This Viewpoint discusses the health care reform agendas and plans of candidates in the 2016 US Presidential and Congressional elections.
This analysis of survey data assesses changes in access to care, utilization, and self-reported health among low-income adults in 3 states—Kentucky, Arkansas, and Texas—taking alternative approaches to the Affordable Care Act.
This Viewpoint examines how loosening federal restrictions on the use of Medicaid funds for housing could benefit the health and quality of life for the homeleless population while also reducing medical costs.
This cross-sectional study compares low-value care in the Medicaid and commercially insured populations in Oregon, tests whether provision of low-value care is associated with insurance type, and assesses whether local practice patterns are associated with the provision of low-value care.
This study evaluates changes in insurance and Indian Health Service coverage among Native Americans following the Affordable Care Act’s implementation.
This population-based study using the Medicare Advantage database examines the differences in care between Hispanic enrollees in Puerto Rico and Hispanic and white enrollees in the United States.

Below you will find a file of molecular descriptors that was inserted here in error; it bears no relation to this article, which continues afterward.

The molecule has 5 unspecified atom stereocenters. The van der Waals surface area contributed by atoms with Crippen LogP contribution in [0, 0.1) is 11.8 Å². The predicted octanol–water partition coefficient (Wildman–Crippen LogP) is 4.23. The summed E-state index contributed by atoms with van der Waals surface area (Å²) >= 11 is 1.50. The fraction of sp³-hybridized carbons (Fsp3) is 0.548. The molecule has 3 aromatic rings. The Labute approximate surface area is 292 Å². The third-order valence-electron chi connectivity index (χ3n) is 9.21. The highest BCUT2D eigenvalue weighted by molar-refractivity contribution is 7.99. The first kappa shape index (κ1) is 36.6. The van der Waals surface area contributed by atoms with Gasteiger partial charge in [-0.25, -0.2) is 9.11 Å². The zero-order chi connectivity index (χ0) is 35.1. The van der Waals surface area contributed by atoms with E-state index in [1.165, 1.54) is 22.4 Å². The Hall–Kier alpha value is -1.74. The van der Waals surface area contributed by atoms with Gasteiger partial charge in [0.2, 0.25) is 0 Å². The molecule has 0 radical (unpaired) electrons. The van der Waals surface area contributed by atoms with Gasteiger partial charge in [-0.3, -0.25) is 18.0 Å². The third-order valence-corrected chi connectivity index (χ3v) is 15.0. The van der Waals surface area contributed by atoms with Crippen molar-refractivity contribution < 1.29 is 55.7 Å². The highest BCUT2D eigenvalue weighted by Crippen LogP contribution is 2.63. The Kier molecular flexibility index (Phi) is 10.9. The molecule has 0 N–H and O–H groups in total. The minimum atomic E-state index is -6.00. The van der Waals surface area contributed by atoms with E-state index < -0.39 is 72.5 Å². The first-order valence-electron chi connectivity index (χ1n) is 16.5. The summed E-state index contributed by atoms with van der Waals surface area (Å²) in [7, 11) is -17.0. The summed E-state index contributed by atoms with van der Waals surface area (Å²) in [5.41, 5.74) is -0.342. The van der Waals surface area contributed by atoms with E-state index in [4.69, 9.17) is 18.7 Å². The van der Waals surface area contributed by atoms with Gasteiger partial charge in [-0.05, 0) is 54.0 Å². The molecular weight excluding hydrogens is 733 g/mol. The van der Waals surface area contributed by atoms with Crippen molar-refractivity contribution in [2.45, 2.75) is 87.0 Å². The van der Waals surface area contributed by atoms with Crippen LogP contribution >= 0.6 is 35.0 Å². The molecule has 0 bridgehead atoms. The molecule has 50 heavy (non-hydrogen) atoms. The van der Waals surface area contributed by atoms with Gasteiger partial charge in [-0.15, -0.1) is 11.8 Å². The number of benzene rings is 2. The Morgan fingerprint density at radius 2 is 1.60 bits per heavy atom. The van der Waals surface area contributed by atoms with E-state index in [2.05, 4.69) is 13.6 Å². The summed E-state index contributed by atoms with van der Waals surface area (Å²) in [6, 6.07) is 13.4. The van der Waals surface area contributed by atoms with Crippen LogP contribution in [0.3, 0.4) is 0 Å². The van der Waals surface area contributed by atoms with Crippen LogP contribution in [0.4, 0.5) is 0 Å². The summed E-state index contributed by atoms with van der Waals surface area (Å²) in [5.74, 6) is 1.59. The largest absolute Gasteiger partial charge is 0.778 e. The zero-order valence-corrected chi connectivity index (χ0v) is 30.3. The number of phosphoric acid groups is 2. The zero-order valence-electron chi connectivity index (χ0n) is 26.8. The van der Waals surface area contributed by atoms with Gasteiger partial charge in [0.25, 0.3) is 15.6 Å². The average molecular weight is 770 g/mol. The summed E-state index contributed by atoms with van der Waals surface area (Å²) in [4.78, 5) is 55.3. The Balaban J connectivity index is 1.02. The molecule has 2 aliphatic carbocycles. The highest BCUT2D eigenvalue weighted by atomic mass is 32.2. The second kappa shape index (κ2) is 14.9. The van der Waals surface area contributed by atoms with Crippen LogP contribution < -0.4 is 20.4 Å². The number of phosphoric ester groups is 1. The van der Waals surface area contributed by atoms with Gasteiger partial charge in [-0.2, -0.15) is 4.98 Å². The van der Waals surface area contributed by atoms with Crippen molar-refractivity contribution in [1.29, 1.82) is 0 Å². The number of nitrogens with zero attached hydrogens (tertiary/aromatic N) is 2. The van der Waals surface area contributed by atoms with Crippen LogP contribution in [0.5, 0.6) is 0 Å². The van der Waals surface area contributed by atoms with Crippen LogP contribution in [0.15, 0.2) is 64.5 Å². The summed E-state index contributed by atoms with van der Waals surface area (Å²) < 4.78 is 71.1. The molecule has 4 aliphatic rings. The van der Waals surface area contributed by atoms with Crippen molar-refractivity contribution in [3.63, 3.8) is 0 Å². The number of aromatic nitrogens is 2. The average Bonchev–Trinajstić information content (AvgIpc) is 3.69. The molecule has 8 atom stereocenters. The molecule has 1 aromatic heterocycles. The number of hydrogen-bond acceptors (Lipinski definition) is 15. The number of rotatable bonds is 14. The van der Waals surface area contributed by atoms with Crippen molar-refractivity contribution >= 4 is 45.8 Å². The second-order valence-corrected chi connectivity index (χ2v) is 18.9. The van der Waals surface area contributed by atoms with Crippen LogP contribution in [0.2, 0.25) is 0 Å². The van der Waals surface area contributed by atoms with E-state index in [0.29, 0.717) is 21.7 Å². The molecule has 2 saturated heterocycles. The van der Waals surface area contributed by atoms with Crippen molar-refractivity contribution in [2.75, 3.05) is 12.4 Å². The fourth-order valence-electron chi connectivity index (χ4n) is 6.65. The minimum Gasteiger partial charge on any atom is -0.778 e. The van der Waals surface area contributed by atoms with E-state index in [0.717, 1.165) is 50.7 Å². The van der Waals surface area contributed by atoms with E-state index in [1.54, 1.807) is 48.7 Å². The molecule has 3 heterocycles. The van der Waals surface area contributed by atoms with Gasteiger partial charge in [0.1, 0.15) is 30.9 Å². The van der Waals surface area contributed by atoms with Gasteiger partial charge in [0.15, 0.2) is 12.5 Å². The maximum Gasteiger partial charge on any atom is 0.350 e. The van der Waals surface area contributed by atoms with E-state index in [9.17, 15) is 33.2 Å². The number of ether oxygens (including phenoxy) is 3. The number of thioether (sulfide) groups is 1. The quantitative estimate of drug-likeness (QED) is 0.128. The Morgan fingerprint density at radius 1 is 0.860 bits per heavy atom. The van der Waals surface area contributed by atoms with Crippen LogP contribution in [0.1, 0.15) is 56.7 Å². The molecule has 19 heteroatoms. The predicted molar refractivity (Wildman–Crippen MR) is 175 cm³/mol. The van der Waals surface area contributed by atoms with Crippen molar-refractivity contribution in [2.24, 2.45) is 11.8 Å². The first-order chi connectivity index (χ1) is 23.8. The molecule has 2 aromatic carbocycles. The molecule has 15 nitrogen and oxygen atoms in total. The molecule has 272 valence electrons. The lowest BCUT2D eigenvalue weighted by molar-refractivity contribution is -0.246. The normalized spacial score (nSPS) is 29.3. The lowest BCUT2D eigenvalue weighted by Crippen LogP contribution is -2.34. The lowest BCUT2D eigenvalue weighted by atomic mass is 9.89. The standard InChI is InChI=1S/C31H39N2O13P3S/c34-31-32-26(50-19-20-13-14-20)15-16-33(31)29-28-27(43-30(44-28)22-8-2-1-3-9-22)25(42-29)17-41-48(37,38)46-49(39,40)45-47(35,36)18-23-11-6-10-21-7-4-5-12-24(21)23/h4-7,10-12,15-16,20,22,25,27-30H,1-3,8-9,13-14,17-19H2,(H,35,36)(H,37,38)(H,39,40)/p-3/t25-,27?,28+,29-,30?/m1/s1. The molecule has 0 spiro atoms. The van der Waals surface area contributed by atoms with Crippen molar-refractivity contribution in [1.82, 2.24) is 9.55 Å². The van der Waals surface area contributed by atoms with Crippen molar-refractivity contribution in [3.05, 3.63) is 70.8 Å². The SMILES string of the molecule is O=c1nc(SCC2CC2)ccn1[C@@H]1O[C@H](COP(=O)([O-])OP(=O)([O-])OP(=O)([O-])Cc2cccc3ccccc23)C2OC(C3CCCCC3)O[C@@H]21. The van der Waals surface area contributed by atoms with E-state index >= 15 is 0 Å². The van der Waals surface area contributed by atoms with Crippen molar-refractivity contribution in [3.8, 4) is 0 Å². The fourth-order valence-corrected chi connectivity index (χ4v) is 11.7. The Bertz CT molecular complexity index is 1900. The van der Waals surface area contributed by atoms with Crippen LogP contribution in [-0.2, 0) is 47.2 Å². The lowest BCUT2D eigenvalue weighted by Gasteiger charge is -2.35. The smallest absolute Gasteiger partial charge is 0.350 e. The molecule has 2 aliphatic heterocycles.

This study describes a number of demographic differences in the populations served by Federally Qualified Health Centers, 2005-2014.
This Viewpoint discusses a business case for health information exchange and its effects on clinical care and its improvement of patient outcomes.
This cross-sectional study surveys medical students in 8 Southern public medical schools about Medicaid eligibility in their states.
This retrospective cohort study analyzes diabetes screening prevalence and predictors of screening among adults in the California public mental health care system with severe mental illness taking antipsychotic medications.
This study found that between 1991 and 2014, there was an upward trend in Medicaid payments for insulin products regardless of formulation, duration of action, and whether the product was patented, which suggests a lack of price competition for this class of medications.
This population-based study looks at the distinction between services provided as well as clinical outcomes of HIV-infected patients in facilities with funding from the Ryan White HIV/AIDS Program vs those without such funding.
This difference-in-difference quasi-experimental study found that granting states permission to collect copayments for nonurgent visits under the Deficit Reduction Act of 2005 did not significantly change ED or outpatient medical provider use among Medicaid beneficiaries. See the Invited Commentary by Baicker and Levy.